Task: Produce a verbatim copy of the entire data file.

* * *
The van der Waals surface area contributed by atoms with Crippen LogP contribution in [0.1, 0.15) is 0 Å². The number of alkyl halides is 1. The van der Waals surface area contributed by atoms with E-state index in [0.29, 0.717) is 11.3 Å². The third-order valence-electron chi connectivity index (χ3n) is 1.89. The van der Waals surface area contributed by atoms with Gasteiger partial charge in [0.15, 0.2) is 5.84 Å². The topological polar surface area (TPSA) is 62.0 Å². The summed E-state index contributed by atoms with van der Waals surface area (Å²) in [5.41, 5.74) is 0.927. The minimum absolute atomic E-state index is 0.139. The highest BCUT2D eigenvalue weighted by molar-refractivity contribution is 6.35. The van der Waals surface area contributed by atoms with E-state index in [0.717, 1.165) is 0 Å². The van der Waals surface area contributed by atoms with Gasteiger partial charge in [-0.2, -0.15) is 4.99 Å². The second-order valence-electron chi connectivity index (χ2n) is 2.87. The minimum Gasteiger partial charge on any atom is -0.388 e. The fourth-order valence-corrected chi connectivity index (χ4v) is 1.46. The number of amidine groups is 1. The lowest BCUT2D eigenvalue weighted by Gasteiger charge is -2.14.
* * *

The van der Waals surface area contributed by atoms with Crippen LogP contribution in [0.1, 0.15) is 0 Å². The number of alkyl halides is 1. The van der Waals surface area contributed by atoms with E-state index in [0.29, 0.717) is 11.3 Å². The third-order valence-electron chi connectivity index (χ3n) is 1.89. The van der Waals surface area contributed by atoms with Gasteiger partial charge in [0.15, 0.2) is 5.84 Å². The topological polar surface area (TPSA) is 62.0 Å². The summed E-state index contributed by atoms with van der Waals surface area (Å²) in [5.41, 5.74) is 0.927. The minimum absolute atomic E-state index is 0.139. The highest BCUT2D eigenvalue weighted by molar-refractivity contribution is 6.35. The van der Waals surface area contributed by atoms with E-state index in [0.717, 1.165) is 0 Å². The van der Waals surface area contributed by atoms with Gasteiger partial charge in [-0.2, -0.15) is 4.99 Å². The second-order valence-electron chi connectivity index (χ2n) is 2.87. The minimum Gasteiger partial charge on any atom is -0.388 e. The fourth-order valence-corrected chi connectivity index (χ4v) is 1.46. The number of amidine groups is 1. The lowest BCUT2D eigenvalue weighted by Gasteiger charge is -2.14.